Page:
A team of scientists has launched a research project looking at how garden birds survive in the urban jungle.
Working with the city council, teams from the University of Birmingham’s schools of geography and biosciences are ringing 12 common species including blue tit, blackbird, robin and chaffinch.
The birds were given coloured rings in Sutton Park, Sutton Coldfield, and Shire Country Park, which follows the River Cole between Yardley Wood and Small Heath, before being released.
The researchers want people across the city to spot the colour-ringed birds, which will provide them with vital data about how far they travel.
Emma Rosenfeld, running the university project, said: “There has been a lot of work on long distance migration, but we know very little about how birds move around large cities to feed and survive.
“By getting people to look for the colour rings, we will be able to get a picture of how far the birds in your garden move to feed and what areas they use most often.Although the birds were ringed in Shire Country Park and Sutton Park, individuals could turn up anywhere in the city.”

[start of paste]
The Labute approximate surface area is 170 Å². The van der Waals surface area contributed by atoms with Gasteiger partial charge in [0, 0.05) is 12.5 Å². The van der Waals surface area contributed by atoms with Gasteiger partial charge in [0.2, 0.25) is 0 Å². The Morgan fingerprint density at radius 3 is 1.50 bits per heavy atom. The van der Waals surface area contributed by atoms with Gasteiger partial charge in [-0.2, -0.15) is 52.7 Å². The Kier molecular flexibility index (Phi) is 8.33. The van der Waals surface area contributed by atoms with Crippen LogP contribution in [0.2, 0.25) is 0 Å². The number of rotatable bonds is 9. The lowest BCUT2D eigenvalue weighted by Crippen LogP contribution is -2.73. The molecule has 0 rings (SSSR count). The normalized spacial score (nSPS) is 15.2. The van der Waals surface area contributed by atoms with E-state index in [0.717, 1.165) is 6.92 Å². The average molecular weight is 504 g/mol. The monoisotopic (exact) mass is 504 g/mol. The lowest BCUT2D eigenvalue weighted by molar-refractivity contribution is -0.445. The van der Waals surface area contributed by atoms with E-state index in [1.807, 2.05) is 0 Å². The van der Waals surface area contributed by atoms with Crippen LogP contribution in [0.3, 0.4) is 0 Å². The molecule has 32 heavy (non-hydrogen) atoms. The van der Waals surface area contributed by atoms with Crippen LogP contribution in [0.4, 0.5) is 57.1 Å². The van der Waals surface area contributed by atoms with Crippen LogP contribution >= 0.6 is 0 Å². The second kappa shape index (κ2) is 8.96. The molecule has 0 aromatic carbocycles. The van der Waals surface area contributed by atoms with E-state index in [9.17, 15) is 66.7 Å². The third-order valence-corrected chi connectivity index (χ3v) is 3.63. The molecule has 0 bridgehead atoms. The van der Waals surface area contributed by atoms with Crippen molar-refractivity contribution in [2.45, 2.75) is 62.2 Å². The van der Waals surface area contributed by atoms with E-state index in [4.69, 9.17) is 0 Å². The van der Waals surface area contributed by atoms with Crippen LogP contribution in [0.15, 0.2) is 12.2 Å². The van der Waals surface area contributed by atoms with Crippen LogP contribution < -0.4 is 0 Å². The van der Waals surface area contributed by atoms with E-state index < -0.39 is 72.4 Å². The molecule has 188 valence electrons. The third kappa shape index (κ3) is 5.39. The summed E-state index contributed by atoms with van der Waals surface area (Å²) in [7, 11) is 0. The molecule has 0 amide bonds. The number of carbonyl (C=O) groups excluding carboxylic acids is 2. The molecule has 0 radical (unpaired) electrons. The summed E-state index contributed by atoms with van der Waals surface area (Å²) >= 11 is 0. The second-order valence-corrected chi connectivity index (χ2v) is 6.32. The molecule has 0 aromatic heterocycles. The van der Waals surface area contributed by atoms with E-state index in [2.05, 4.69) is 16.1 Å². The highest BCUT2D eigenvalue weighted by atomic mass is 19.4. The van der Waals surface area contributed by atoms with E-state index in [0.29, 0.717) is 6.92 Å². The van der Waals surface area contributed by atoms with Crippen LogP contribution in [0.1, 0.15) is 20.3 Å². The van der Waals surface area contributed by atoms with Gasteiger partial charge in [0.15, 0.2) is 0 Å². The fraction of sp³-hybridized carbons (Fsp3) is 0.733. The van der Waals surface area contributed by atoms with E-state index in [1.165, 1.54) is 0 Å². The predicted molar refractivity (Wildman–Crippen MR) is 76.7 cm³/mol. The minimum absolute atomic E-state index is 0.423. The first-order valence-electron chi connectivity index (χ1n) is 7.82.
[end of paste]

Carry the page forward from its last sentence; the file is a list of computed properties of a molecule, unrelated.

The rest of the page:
The research is part of the national Open Air Laboratories project, which aims to encourage people to explore, study, enjoy and protect their local environment. It received a grant from the Big Lottery Fund to help bring communities and scientists closer. Other Birmingham studies will look at bees, moths and bats.
Dr Jon Sadler, from the University of Birmingham, said: “Much of Birmingham doesn’t seem very promising habitat for small birds, but they have adapted to survive and flourish. What we want to know is how much birds move around from green oases like parks into our gardens. This will help us know what areas in a city are important.
“But for us to get the best possible picture of how our garden birds behave we really need people to help. So we would encourage everyone to get their binoculars out and get spotting.”